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Rescooped by Jenny Sloane from Inclusive Education
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Modern-day home schooling is more social than it sounds - Daily Breeze

Modern-day home schooling is more social than it sounds - Daily Breeze | home schooling | Scoop.it
Modern-day home schooling is more social than it sounds Daily Breeze And the networks also serve as a resource for parents trying to navigate the home-school process — not only the legalities of individualized education, but outside classes or...

Via Marie Schoeman
Jenny Sloane's insight:

I scooped this article because my biggest critique about homeschooling is that I do not believe children receive adequate social interaction. Therefore, I was very curious to see what this article had to say. When I was in grade school, I think there was a  stigma for homeschooling children; I thought they lack social skills, hardly ever interact with other kids, and are overall a little weird. However, I know that is not really the case. This article makes me realize even more that homeschooled children do participate in social activities just like kids who attend public and private institutions. Furthermore, now that homeschooling is becoming increasingly popular, I do believe some stigmas against homeschoolers will continue to diminish. This is not the fist article or blog where I read that homeschooling kids regularly do attend classes at schools. I always thought that homeschooling students worked for 6 or 7 hours a day with either their parents or a tutor at their houses. To me, having students attend an school for even a couple of days out of the week makes it seem like a more formal form of education and it seems more legitimate. I do believe homeschooled children have the ability to succeed and learn just as much, if not more, than students who attend public or private schools, but I think it is a lot harder to succeed. I know I am biased because I have always really enjoyed school. Even though it there is a lot of work and tests, I have always loved learning in a group atmosphere and being able to have discussions and interact with all my peers and best friends. 

I also thought it was interesting to note how this article emphasized the use of technology as a means for parents to get in contact with each other and plan social events or even field trips for their children. I think the advances in technology will make homeschooling even more appealing to many people because there are abundant resources avaliable with just a click of a button. When I have kids, I do not think I will ever end up homeschooling them, but this article made me realize that it is not really all that different from traditional schooling.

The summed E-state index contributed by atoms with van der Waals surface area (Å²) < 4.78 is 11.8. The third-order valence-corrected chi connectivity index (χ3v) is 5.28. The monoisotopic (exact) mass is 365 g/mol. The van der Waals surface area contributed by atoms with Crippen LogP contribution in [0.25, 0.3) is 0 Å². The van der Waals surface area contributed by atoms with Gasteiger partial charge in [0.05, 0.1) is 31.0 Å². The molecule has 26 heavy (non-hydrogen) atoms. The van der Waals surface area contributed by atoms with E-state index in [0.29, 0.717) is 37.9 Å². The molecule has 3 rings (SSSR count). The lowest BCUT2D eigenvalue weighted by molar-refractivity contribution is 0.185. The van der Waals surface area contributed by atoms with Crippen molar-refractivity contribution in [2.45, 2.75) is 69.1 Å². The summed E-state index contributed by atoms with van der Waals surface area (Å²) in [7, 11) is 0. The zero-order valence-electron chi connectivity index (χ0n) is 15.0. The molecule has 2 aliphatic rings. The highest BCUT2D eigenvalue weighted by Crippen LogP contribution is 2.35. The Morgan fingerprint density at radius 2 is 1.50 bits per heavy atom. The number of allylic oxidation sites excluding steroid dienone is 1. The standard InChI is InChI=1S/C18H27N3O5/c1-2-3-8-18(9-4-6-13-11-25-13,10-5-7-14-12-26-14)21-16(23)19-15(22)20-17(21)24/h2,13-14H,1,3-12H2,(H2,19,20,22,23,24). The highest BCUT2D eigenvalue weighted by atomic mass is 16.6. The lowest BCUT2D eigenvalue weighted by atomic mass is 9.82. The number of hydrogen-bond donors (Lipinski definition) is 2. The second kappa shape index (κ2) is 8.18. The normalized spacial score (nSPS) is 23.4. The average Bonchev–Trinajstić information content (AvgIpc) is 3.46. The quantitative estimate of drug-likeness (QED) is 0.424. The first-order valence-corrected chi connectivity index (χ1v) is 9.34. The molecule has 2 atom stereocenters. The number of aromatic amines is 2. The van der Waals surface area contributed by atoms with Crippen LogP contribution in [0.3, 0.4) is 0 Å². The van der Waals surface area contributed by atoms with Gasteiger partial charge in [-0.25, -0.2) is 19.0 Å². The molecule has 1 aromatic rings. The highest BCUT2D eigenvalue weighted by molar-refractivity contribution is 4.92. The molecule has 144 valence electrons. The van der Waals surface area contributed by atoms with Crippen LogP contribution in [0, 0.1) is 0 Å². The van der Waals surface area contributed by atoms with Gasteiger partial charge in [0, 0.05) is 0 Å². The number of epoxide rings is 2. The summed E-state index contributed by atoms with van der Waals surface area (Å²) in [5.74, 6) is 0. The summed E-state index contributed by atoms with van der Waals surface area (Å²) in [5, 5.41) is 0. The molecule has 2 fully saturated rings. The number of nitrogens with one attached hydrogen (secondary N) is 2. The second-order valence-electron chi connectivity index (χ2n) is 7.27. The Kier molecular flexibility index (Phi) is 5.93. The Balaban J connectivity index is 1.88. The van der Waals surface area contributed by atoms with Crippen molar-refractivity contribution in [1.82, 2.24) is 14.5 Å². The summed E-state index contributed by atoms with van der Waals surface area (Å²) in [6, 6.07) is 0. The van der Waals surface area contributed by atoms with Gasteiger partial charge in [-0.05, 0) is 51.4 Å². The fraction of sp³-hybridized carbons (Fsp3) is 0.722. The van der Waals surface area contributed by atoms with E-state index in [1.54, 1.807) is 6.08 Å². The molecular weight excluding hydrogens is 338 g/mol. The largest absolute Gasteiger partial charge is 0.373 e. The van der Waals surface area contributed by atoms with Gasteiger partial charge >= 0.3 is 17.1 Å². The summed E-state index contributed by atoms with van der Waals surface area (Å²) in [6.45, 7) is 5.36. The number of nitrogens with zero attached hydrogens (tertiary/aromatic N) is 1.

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Parenting

Parenting | home schooling | Scoop.it
| Creating Your Own Home School Curriculum / http://www.oursmallhours.com/2011/08/creating-your-own-home-school-curriculum.html
Jenny Sloane's insight:

I thought this pinterest post was very interesting. I never really considered the fact that there are tons of different curricula out there. I always just assumed most schools had the same standards and curriculum. Moreover, I just assumed everyone learned the way I have and the way I do now. But this is really eye opening to how much freedom comes along with homeschooling. I do not necessarily think that is a good thing, but nevertheless it allows the parents to teach (or find tutuors to teach) their children in whatever way they want. However, I am very skeptical because this article makes it seem like anyone can be teachers, which I disagree with. For example, the author of this post explained that he/she wasted almost $1000 on textbooks that did not end up working for that family. There are so many different resources avaliable, how would anyone know where to start with homeschooling? Although I believe this post is meant to be helpful and motivating towards homeschooling, I think it makes homeschooling look less appealing. Schools have set curriculum and trained professional teachers who have most likely been teaching for years. There is no doubt if you send your child to a public or private school, he or she will learn all the fundamentals and basic subjects in a fairly organized manner. Furthermore, the thought of designing one's own curriculum would scare me. I would constently be worried that I am leaving out crucial information and material. Although I do believe there are some advantages to homeschooling, this article raised more doubts in my mind. 

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Home-schooled students gain edge in US colleges...wow, time to consider home schooling??

Home-schooled students gain edge in US colleges...wow, time to consider home schooling?? | home schooling | Scoop.it
Surveys show university students taught at home perform better than peers from conventional schools.

Via littlebytesnews
Jenny Sloane's insight: